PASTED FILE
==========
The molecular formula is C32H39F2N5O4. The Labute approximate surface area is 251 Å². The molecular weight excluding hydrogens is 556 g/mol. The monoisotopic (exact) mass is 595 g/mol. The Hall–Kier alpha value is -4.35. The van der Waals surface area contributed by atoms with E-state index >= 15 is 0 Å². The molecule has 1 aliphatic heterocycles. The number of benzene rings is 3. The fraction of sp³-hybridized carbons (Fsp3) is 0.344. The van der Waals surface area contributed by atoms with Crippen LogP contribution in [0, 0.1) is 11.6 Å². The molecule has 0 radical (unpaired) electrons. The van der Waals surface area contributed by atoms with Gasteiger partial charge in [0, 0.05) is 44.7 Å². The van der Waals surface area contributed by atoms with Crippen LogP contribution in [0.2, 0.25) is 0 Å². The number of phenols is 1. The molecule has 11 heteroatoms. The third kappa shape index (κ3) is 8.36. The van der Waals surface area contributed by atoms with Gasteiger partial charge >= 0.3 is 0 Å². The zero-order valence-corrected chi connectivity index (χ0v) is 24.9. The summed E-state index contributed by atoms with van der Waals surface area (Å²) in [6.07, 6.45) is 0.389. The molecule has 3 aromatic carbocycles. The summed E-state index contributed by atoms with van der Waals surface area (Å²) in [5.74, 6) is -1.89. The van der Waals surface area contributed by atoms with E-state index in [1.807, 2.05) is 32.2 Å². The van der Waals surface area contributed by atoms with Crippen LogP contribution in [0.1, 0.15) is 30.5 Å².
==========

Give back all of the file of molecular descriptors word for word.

The molecular formula is C32H39F2N5O4. The Labute approximate surface area is 251 Å². The molecular weight excluding hydrogens is 556 g/mol. The monoisotopic (exact) mass is 595 g/mol. The Hall–Kier alpha value is -4.35. The van der Waals surface area contributed by atoms with E-state index >= 15 is 0 Å². The molecule has 1 aliphatic heterocycles. The number of benzene rings is 3. The fraction of sp³-hybridized carbons (Fsp3) is 0.344. The van der Waals surface area contributed by atoms with Crippen LogP contribution in [0, 0.1) is 11.6 Å². The molecule has 0 radical (unpaired) electrons. The van der Waals surface area contributed by atoms with Gasteiger partial charge in [0, 0.05) is 44.7 Å². The van der Waals surface area contributed by atoms with Crippen LogP contribution in [0.2, 0.25) is 0 Å². The number of phenols is 1. The molecule has 11 heteroatoms. The third kappa shape index (κ3) is 8.36. The van der Waals surface area contributed by atoms with Gasteiger partial charge >= 0.3 is 0 Å². The zero-order valence-corrected chi connectivity index (χ0v) is 24.9. The summed E-state index contributed by atoms with van der Waals surface area (Å²) in [6.07, 6.45) is 0.389. The molecule has 3 aromatic carbocycles. The summed E-state index contributed by atoms with van der Waals surface area (Å²) in [5.74, 6) is -1.89. The van der Waals surface area contributed by atoms with E-state index in [1.807, 2.05) is 32.2 Å². The van der Waals surface area contributed by atoms with Crippen LogP contribution in [0.1, 0.15) is 30.5 Å².